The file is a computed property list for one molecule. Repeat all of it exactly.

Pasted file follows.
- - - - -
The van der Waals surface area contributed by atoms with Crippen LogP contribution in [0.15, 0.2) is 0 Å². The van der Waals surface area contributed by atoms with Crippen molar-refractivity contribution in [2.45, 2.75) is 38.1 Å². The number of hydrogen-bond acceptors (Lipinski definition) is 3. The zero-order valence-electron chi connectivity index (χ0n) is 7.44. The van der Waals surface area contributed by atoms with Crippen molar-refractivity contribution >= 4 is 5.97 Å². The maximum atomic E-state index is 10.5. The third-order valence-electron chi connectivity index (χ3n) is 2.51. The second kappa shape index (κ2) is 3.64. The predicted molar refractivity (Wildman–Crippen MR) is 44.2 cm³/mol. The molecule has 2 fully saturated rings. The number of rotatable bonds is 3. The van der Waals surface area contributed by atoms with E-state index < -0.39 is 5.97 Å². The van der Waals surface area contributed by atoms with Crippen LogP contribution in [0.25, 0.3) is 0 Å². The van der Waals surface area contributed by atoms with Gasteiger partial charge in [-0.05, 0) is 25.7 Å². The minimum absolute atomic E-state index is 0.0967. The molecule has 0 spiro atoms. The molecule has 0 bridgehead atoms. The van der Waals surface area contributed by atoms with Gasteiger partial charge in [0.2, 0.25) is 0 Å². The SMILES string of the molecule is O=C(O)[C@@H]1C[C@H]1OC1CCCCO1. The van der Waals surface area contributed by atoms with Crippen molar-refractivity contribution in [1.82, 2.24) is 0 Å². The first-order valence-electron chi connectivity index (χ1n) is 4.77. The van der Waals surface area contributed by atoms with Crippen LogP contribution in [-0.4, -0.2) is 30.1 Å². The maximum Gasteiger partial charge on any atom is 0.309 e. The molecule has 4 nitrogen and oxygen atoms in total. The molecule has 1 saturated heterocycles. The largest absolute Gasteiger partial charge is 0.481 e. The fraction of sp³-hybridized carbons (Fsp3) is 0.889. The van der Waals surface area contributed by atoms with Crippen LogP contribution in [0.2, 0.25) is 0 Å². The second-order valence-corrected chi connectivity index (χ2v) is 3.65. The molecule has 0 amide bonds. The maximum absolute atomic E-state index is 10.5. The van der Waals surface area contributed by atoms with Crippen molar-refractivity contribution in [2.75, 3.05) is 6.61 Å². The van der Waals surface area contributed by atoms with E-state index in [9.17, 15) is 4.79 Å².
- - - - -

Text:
The van der Waals surface area contributed by atoms with Crippen LogP contribution in [0.15, 0.2) is 0 Å². The van der Waals surface area contributed by atoms with Crippen molar-refractivity contribution in [2.45, 2.75) is 38.1 Å². The number of hydrogen-bond acceptors (Lipinski definition) is 3. The zero-order valence-electron chi connectivity index (χ0n) is 7.44. The van der Waals surface area contributed by atoms with Crippen molar-refractivity contribution >= 4 is 5.97 Å². The maximum atomic E-state index is 10.5. The third-order valence-electron chi connectivity index (χ3n) is 2.51. The second kappa shape index (κ2) is 3.64. The predicted molar refractivity (Wildman–Crippen MR) is 44.2 cm³/mol. The molecule has 2 fully saturated rings. The number of rotatable bonds is 3. The van der Waals surface area contributed by atoms with E-state index < -0.39 is 5.97 Å². The van der Waals surface area contributed by atoms with Crippen LogP contribution in [0.25, 0.3) is 0 Å². The van der Waals surface area contributed by atoms with Gasteiger partial charge in [-0.05, 0) is 25.7 Å². The minimum absolute atomic E-state index is 0.0967. The molecule has 0 spiro atoms. The molecule has 0 bridgehead atoms. The van der Waals surface area contributed by atoms with Gasteiger partial charge in [0.2, 0.25) is 0 Å². The SMILES string of the molecule is O=C(O)[C@@H]1C[C@H]1OC1CCCCO1. The van der Waals surface area contributed by atoms with Crippen molar-refractivity contribution in [1.82, 2.24) is 0 Å². The first-order valence-electron chi connectivity index (χ1n) is 4.77. The van der Waals surface area contributed by atoms with Crippen LogP contribution in [-0.4, -0.2) is 30.1 Å². The maximum Gasteiger partial charge on any atom is 0.309 e. The molecule has 4 nitrogen and oxygen atoms in total. The molecule has 1 saturated heterocycles. The largest absolute Gasteiger partial charge is 0.481 e. The fraction of sp³-hybridized carbons (Fsp3) is 0.889. The van der Waals surface area contributed by atoms with Crippen LogP contribution in [0.2, 0.25) is 0 Å². The second-order valence-corrected chi connectivity index (χ2v) is 3.65. The molecule has 0 amide bonds. The maximum absolute atomic E-state index is 10.5. The van der Waals surface area contributed by atoms with Crippen molar-refractivity contribution in [2.75, 3.05) is 6.61 Å². The van der Waals surface area contributed by atoms with E-state index in [9.17, 15) is 4.79 Å².